Balsam Range Standing Tall

Balsan-RangeBalsam Range Standing Tall
By Bill Conger

Like the majestic mountains for which the band derived its name, Balsam Range is standing tall and proud. After an incredible 2013, the band’s bucket list isn’t as long. The group lived one dream when it debuted on the stage of the Grand Ole Opry in March. Last year, they also hooked up with John Driskell Hopkins, bass player/singer from the hot country Zac Brown Band that propelled their music to new audiences. Then, there was the tremendous response of radio, fans, and the bluegrass music industry to their IBMA Album Of The Year, Papertown.   “Nobody’s more surprised when things go this well than I am,” Tim Surrett said with a chuckle. “We’ve tried our best to make good records, and we have good friends in radio who have been super kind to us, and I think that’s been huge. From the first day our first record came out, it was all over everywhere.”

The quintet is made up of Surrett, the entertaining MC, singer, upright bassist, and occasional resonator guitarist. He has performed and recorded with a string of bluegrass luminaries such as Tony Rice, J.D. Crowe, Bobby Osborne, Larry Sparks, Ronnie Bowman, Rhonda Vincent, and country stars Vince Gill, Brad Paisley, and Keith Urban. He was a star in his own right for years in the gospel music business, including a ten-year stint with The Kingsmen. Surrett is a member of the Southern Gospel Hall of Fame and a two-time Favorite Southern Gospel Musician in the Singing News Fan Awards.

Buddy Melton’s impeccable tenor helps define the group’s distinctive sound, along with his sizzling fiddle playing. Melton’s resumé includes the gospel bluegrass group Rock Springs Reunion and the Nashville-based band, Jubal Foster. He’s recorded and shared the stage with many artists such as Sam Bush, Rhonda Vincent, Porter Wagoner, and Jon Randall, to name a few.

Vocalist Caleb Smith has been called one of the top young guns of guitar. He won the PowerGrass guitar player and male vocalist of the year award in 2006. He’s also scored as a songwriter with three tunes that made it on the Singing News chart.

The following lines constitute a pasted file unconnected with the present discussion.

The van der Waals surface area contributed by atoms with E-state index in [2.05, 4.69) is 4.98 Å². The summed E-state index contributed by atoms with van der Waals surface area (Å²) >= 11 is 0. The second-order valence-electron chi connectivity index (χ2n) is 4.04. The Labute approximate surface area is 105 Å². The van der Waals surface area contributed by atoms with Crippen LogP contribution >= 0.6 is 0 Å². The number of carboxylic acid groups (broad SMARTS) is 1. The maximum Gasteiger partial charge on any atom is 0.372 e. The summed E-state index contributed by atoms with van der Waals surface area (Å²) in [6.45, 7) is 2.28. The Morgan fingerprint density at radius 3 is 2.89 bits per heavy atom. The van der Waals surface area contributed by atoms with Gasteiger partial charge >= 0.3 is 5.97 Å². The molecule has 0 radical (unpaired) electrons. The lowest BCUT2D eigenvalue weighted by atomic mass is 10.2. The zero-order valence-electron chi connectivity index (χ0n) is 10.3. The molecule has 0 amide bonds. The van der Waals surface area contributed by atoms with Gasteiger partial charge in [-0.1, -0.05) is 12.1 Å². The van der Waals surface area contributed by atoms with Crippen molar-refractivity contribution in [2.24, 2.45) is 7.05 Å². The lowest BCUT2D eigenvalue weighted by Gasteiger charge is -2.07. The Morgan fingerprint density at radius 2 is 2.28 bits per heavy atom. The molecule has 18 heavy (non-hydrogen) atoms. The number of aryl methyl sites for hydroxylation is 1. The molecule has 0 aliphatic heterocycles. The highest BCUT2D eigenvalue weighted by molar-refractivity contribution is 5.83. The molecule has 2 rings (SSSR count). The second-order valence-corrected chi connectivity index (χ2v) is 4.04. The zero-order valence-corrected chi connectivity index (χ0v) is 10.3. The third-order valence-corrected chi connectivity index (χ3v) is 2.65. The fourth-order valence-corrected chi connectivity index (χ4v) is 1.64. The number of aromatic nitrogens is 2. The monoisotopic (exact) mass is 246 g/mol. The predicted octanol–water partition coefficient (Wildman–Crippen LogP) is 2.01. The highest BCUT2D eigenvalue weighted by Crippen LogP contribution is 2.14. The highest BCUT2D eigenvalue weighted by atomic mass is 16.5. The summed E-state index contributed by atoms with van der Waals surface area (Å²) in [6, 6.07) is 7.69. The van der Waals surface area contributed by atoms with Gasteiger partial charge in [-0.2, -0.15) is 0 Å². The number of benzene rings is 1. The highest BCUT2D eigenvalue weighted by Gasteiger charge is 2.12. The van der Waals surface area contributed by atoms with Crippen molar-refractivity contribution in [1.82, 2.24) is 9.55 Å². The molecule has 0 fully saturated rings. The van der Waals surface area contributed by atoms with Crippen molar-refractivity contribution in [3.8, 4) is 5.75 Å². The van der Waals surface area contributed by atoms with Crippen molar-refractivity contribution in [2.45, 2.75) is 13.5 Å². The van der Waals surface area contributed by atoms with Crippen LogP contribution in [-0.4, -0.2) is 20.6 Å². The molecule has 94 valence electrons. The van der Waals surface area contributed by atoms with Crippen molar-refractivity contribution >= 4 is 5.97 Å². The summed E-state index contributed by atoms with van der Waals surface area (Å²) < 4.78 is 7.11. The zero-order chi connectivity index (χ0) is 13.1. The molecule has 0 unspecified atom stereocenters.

Darren Nicholson provides his gifted harmony singing and mandolin playing. He was a Grammy nominee and winner of the IBMA Album Of The Year award in 2006 for the album Celebration Of Life: Musicians Against Childhood Cancer with Alecia Nugent.

Marc Pruett brings his intuitive and powerful traditional three-finger banjo picking to the band. With over forty years in music, Pruett has a wide range of experiences and accolades. As a member of Ricky Skaggs and Kentucky Thunder, he won a Grammy for  Bluegrass Rules. He has played with a star-studded list of musicians in multiple genres and performed “Train 45” on the classic bluegrass recording Bean Blossom.

Balsam Range kicked off with a fun jam session in 2007 in Haywood County, North Carolina, where all the men live. “Next thing you know we found ourselves saying, ‘Maybe we should do some shows,’ and it just kind of snowballed from there,” Melton remembers. “We didn’t really intend for it to take off like it did.”

The group members bring a conglomeration of musical tastes beyond bluegrass. Nicholson is an aficionado of classic country. Smith digs classic jazz. Melton has some rockabilly in his soul, while Surrett’s palate covers everything from Southern Gospel to Southern Rock.

“All those influences raise their head occasionally,” Smith said. “We do all kinds of different material.”